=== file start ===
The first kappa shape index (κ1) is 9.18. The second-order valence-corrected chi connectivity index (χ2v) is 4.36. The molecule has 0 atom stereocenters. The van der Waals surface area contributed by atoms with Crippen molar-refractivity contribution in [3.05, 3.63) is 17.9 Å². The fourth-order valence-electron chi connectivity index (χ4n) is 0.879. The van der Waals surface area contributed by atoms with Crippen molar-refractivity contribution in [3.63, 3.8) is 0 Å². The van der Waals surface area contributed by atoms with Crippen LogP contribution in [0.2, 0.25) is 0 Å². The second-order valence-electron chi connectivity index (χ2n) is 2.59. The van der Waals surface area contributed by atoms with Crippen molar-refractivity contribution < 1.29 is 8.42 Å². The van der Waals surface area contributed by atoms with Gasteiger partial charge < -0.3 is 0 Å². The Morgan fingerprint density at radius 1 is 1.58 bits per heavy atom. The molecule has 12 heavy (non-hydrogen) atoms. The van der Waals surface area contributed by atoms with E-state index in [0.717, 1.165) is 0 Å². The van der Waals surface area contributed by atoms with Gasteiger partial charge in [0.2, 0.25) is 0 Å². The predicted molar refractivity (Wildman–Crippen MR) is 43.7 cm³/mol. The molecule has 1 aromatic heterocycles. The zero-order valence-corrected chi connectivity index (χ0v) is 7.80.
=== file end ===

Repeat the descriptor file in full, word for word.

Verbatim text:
The first kappa shape index (κ1) is 9.18. The second-order valence-corrected chi connectivity index (χ2v) is 4.36. The molecule has 0 atom stereocenters. The van der Waals surface area contributed by atoms with Crippen molar-refractivity contribution in [3.05, 3.63) is 17.9 Å². The fourth-order valence-electron chi connectivity index (χ4n) is 0.879. The van der Waals surface area contributed by atoms with Crippen molar-refractivity contribution in [3.63, 3.8) is 0 Å². The van der Waals surface area contributed by atoms with Crippen LogP contribution in [0.2, 0.25) is 0 Å². The second-order valence-electron chi connectivity index (χ2n) is 2.59. The van der Waals surface area contributed by atoms with Crippen molar-refractivity contribution < 1.29 is 8.42 Å². The van der Waals surface area contributed by atoms with Gasteiger partial charge < -0.3 is 0 Å². The Morgan fingerprint density at radius 1 is 1.58 bits per heavy atom. The molecule has 12 heavy (non-hydrogen) atoms. The van der Waals surface area contributed by atoms with E-state index in [0.717, 1.165) is 0 Å². The van der Waals surface area contributed by atoms with Gasteiger partial charge in [0.2, 0.25) is 0 Å². The predicted molar refractivity (Wildman–Crippen MR) is 43.7 cm³/mol. The molecule has 1 aromatic heterocycles. The zero-order valence-corrected chi connectivity index (χ0v) is 7.80.